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Portuguese elections: far-right Chega and progressive Livre mobilize voters online, main parties preach to their choirs on TV

Roos van Hennekeler

For a long time, Portugal was seen as an exception when it came to the rise of far-right parties all over Europe, but last weekend’s snap elections marked the end of that state of affairs. Far-right party Chega, with 18% of the vote, came in third – just behind the two main parties (the Socialists and the Social Democrats) that alternately ruled the country ever since its transition to democracy in the 1970s. In 2022, the socialists still managed to secure an absolute majority – with far-right Chega stuck at around 7%. What has changed since then, what can be learned, and what has been the role of digital organizing in the 2024 campaigns?

André Ventura from Chega party in Portugal
From the Chega Facebook page

To begin with the obvious: a party that explicitly positions itself as anti-corruption, as Chega does, is going to benefit politically when actual corruption within the political establishment comes to light. The fact that the 2024 snap elections were called by socialist prime minister António Costa after allegations of corruption in his government can both explain why support for his party has plummeted – despite its impressive victory only two years ago – and why an anti-establishment party like Chega would see gains. The higher turnout in this election could also point in that direction: widespread dissatisfaction with the political establishment can mobilize people who normally would not vote. Apart from its corruption scandals, the country is also faced with a surging cost of living, a serious housing crisis, and a struggling healthcare system.

Portugal’s main parties, the Socialists (PS) and the Social Democrats (PSD), each possess a solid voter base, which their respective 2024 campaigns mostly focused on. Neither of these parties has a strong online presence: they rely mostly on television broadcasts and face-to-face contact with their existing voter bases via rallies and campaign events. During the past five decades, when elections for the most part were head-to-head races between these two parties, this tactic seems to have worked just fine. But the growing dissatisfaction of the Portuguese electorate – combined with new digital tactics for channeling and mobilizing that discontent – now seems to have created a new dynamic.

Unlike the two main parties, far-right Chega clearly understands how to harness the power of the online world: a quick look at their YouTube channel shows videos with views of many thousands and 161.000 subscribers. They are equally strong on Tiktok, they make use of WhatsApp groups, and they collect small donations online – albeit somewhat limited by a Portuguese ban on advertising during election times. Chega’s Trumpian, anti-elitist language, meanwhile, appeals to people who normally might not feel as included in politics. All of this makes the far-right party great at mobilizing new voters – leaving Portugal’s main parties to preach to their own choirs.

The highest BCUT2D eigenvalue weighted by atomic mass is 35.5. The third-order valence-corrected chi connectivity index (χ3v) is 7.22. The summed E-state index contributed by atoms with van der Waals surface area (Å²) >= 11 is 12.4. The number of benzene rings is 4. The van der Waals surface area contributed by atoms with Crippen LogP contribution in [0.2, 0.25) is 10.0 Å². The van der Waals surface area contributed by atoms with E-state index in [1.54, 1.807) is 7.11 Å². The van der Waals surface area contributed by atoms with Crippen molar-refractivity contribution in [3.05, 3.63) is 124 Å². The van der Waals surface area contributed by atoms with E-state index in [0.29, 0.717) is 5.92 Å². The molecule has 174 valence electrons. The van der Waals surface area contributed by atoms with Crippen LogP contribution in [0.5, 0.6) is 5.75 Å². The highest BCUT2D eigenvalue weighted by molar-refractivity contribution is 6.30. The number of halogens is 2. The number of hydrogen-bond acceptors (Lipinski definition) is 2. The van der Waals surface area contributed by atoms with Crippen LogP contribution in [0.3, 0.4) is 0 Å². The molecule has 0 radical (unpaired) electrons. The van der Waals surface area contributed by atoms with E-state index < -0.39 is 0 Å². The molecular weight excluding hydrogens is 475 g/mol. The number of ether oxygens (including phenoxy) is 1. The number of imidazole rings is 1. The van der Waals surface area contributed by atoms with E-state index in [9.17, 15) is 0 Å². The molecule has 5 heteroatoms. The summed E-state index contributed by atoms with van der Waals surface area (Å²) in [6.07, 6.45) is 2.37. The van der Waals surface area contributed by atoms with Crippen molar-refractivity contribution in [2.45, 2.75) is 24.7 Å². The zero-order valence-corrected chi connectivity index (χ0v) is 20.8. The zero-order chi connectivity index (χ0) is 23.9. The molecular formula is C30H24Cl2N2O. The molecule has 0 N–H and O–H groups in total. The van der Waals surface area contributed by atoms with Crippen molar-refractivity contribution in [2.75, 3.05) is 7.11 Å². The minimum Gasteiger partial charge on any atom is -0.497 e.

a post from the Livre Instragam page telling people to sign a petition
From the Livre Instagram page

Of course, Chega’s utilization of digital tactics alone does not explain the outcome of these elections: the variety of factors that contribute to the outcome of an election will always defy a single explanation – and there are plenty of interesting takes going around about this particular result. All the same, it would be difficult to cast as a coincidence the fact that the only progressive party that did make a serious leap forward during last weekend’s elections – on a smaller scale, jumping from one to four MPs – was pro-EU Livre, which also ran a comprehensive digital campaign in the past months.

What will happen next in Portugal is difficult to predict but limited to just a few options.

Luis Montenegro, whose Democratic Alliance has claimed a slim victory over the socialists with 29,5% of the vote to their 28,7%, has earlier this week reiterated his intention not to form a government or enter into any kind of negotiation with Chega’s populist leader André Ventura. If Montenegro sticks to that promise, the Democratic Alliance will likely end up forming a minority government. In that scenario, the real test will come in October, when the Portuguese parliament has to vote on a new state budget. It will be difficult to get the budget through without the support of Chega – so an agreement with this far-right party in some shape will probably have to be forged before then. If the minority government does not manage to secure enough support for the budget, yet another election can be triggered – a reason for both socialist PS and center-right PSD to begin updating their campaign tactics and think about how they, too, can start mobilizing those dissatisfied voters that made their voices heard last weekend.

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